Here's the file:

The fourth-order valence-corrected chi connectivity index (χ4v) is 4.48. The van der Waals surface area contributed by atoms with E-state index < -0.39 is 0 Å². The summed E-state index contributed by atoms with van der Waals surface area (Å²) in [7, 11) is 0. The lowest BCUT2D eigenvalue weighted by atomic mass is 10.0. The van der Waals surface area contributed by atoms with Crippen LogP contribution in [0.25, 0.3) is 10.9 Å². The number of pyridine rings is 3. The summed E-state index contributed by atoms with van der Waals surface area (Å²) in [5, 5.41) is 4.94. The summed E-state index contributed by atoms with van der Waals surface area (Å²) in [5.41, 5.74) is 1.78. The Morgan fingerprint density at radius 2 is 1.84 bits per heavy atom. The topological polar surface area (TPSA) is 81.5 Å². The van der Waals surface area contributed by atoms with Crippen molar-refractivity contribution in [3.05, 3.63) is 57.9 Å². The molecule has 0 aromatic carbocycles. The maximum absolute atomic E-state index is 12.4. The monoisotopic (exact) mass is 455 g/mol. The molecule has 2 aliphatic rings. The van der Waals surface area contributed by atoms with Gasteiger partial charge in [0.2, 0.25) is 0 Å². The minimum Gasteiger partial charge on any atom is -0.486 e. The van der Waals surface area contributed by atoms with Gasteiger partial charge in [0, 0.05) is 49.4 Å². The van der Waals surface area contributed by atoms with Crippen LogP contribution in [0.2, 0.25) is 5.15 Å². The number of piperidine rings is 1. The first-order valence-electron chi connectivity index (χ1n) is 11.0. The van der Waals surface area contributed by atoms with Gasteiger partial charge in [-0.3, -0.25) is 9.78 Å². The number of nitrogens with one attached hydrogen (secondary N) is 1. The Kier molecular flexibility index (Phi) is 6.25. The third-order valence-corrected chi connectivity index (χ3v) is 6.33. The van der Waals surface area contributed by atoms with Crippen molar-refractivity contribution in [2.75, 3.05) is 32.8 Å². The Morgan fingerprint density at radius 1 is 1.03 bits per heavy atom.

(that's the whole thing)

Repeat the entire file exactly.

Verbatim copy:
The fourth-order valence-corrected chi connectivity index (χ4v) is 4.48. The van der Waals surface area contributed by atoms with E-state index < -0.39 is 0 Å². The summed E-state index contributed by atoms with van der Waals surface area (Å²) in [7, 11) is 0. The lowest BCUT2D eigenvalue weighted by atomic mass is 10.0. The van der Waals surface area contributed by atoms with Crippen LogP contribution in [0.25, 0.3) is 10.9 Å². The number of pyridine rings is 3. The summed E-state index contributed by atoms with van der Waals surface area (Å²) in [5, 5.41) is 4.94. The summed E-state index contributed by atoms with van der Waals surface area (Å²) in [5.41, 5.74) is 1.78. The Morgan fingerprint density at radius 2 is 1.84 bits per heavy atom. The topological polar surface area (TPSA) is 81.5 Å². The van der Waals surface area contributed by atoms with Crippen molar-refractivity contribution in [3.05, 3.63) is 57.9 Å². The molecule has 0 aromatic carbocycles. The maximum absolute atomic E-state index is 12.4. The monoisotopic (exact) mass is 455 g/mol. The molecule has 2 aliphatic rings. The van der Waals surface area contributed by atoms with Gasteiger partial charge in [0.2, 0.25) is 0 Å². The minimum Gasteiger partial charge on any atom is -0.486 e. The van der Waals surface area contributed by atoms with Gasteiger partial charge in [0, 0.05) is 49.4 Å². The van der Waals surface area contributed by atoms with Crippen LogP contribution in [0.2, 0.25) is 5.15 Å². The number of piperidine rings is 1. The first-order valence-electron chi connectivity index (χ1n) is 11.0. The van der Waals surface area contributed by atoms with Gasteiger partial charge in [-0.3, -0.25) is 9.78 Å². The number of nitrogens with one attached hydrogen (secondary N) is 1. The Kier molecular flexibility index (Phi) is 6.25. The third-order valence-corrected chi connectivity index (χ3v) is 6.33. The van der Waals surface area contributed by atoms with Crippen molar-refractivity contribution in [2.75, 3.05) is 32.8 Å². The Morgan fingerprint density at radius 1 is 1.03 bits per heavy atom.